MooT Question Icon
Does the following question make sense: Is an a fortiori ceteris paribus a reductio ad absurdum?

Etymology, Etymology, and more Etymology
as well as grammar, usage, euphemism, slang, jargon, semantics, linguistics, neologism, idiom, cant, and argot.

A picture of a moot game

The critically-acclaimed board game MooT
consists of tough questions about the nuances of the English language.
To join our mailing list and get
free brain-twisting MooT questions sent to you irregularly,
enter your email address and then press submit.

E-Mail address:

Back to home page

Answer: no

In Latin:(i) a fortiori means "even more so,"(ii) ceteris paribus means "other things being equal," and(iii) reductio ad absurdum means "reduction to absurdity."

Thus the question in question translates to: Is an even more so other things being equal a reduction to absurdity?

As such, this is meaningless. However, if you add quotes, it becomes answerable: Is an "a fortiori ceteris paribus" a reductio ad absurdum?

With this phrasing, the question's question becomes answerable: the answer is no, because the term a fortiori ceteris paribus does not denote a type of reductio ad absurdum.

If you disagree, send me your reasoning.


Actually, I read it with commas.

Is an a fortiori, ceteris paribus, a reductio ad absurdum?

Well, all things being equal, then A must equal B. Which means an a fortiori MUST BE a reductio ad absurdum or else all things are not equal.

This, of course, is absurd. So if this one Moot example is absurd, then a priori all of Moot must be absurd.

But this is NOT ceteris paribus, for we all know that in the realm of word games, Moot has no equal.

[Mootguy: QED.]
dolgin9 at &

It could be argued that the question doesn't make any sense because it is both English and Latin, with no distinction.

The Latin phrases should also be italicized, and a comma should separate the first two.

Is an a fortiori, ceteris paribus a reductio ad absurdium?

Is an even more so, other things being equal a reduction to absurdity?
mlichty at &

In fact, the question does make sense, since I did understand it to mean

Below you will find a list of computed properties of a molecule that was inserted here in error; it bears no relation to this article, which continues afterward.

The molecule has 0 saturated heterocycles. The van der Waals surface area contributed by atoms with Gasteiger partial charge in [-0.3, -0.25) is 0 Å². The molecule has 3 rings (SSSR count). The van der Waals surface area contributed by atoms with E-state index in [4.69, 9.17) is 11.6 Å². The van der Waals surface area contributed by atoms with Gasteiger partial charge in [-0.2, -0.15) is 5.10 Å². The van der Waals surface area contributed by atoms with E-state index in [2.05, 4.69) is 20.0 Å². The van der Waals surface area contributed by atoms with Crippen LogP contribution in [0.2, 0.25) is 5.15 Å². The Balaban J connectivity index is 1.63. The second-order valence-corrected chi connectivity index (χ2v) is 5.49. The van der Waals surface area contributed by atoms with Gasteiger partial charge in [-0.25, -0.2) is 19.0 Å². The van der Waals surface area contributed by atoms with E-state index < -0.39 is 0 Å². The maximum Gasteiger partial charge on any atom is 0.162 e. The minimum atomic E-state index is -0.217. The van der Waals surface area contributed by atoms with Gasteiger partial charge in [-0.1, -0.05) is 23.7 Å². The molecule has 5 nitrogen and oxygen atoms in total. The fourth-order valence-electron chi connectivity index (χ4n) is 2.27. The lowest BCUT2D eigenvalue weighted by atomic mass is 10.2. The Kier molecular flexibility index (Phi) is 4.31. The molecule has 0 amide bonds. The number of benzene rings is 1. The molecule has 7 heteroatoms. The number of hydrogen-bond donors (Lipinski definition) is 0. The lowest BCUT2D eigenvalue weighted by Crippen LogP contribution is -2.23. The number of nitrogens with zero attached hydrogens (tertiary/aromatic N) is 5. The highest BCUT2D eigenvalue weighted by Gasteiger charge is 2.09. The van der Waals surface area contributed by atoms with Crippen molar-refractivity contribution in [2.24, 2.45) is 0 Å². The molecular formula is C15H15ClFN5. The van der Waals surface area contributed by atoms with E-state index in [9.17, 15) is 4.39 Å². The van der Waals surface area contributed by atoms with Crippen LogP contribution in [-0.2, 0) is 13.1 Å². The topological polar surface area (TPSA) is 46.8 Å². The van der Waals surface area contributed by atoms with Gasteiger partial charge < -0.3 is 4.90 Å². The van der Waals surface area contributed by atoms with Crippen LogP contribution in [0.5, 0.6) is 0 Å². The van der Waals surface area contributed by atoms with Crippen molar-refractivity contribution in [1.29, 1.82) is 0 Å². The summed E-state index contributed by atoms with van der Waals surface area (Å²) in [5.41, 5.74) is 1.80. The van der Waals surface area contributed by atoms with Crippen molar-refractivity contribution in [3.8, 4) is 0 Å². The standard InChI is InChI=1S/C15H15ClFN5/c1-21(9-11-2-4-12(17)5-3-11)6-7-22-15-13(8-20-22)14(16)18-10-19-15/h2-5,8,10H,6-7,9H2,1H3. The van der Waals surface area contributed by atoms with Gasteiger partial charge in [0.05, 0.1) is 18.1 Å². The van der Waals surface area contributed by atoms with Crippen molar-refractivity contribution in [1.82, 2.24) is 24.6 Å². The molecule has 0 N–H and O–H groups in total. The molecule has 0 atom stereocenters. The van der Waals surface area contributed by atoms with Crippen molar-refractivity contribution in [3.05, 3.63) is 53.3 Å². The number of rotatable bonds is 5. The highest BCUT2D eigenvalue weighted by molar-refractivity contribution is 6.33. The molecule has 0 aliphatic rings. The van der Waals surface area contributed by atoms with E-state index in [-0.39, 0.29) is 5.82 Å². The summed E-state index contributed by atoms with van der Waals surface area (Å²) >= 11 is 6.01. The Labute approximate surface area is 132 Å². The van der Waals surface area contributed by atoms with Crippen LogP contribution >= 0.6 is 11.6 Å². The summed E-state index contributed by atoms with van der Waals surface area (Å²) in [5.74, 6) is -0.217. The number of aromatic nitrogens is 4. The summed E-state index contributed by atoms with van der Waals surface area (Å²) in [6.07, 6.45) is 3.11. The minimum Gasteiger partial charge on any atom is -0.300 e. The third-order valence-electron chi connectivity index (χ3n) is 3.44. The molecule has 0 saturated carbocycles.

"Is Blah-blah a Blah-blah?"

However, it does not conform to English writing "style," which dictates that words, used as words, be italicized or surrounded by quotation marks.

That is an altogether different matter, though; this stylistic covention has nothing to do with sensibility, or even grammar, for that matter.

[Mootguy: Quoting text is more than just stylistic convention: it is a semantic convention that tells you how to interpret the enclosed text (e.g., that it is dialogue). Thus, it is just as meaningful as putting an "s" on the end of a word to convey plurality.]
jacko0 at &

Regarding your feedback to my feedback:

You wrote that "Quoting text is more than just stylistic convention: it is a semantic convention that tells you how to interpret the enclosed text."

1) I already know how to interpret the text without the quotes because there is an indefinite article (a/an) to tell me that what follows acts as a noun phrase.

2) Furthermore, if you argue that it is a necessary semantic convention, then we would insert quotes in spoken language as well as in written language.

(We obviously don't, and this is a proof that this convention is more stylistic than substantive. (By the way, the plural "s," by way of contrast, is a feature of both the written and the spoken language.))
jacko0 at &

The answer offered as proof the fact that the question Is an a fortiori ceteris paribus a reductio ad absurdum? does not seem to stand up to logical scrutiny.

The proof states that even when the sentence is properly punctuated, it would not make sense, as an "a fortiori ceteris paribus" is not a "reductio ad absurdum."

However, as a question, "Is an 'a fortiori ceteris paribus' a 'reductio ad absurdum?'" the sentence makes sense.

The answer to this question would be no, a "a fortiori ceteris paribus" is not a "reductio ad absurdum".

However, as to the question asked, vis: "Does this following quoted question make sense?" we can answer that, allowing for proper punctuation, and read as a question and not a statement, the answer is "Yes, the question does make sense, although the answer to it would be no."

The proof, as we read it, says that, as the answer to the quoted question is no, it does not make sense as a question: this clearly is not correct, as it does not answer the question originally posed.

[Mootguy: My claim is that when the question in the question is properly punctuated, it does become meaningful. Prior to this revising, it is meaningless.]
Tom.D0 at &

Copyright 1998-2009 Blair Arts Ltd. All rights reserved.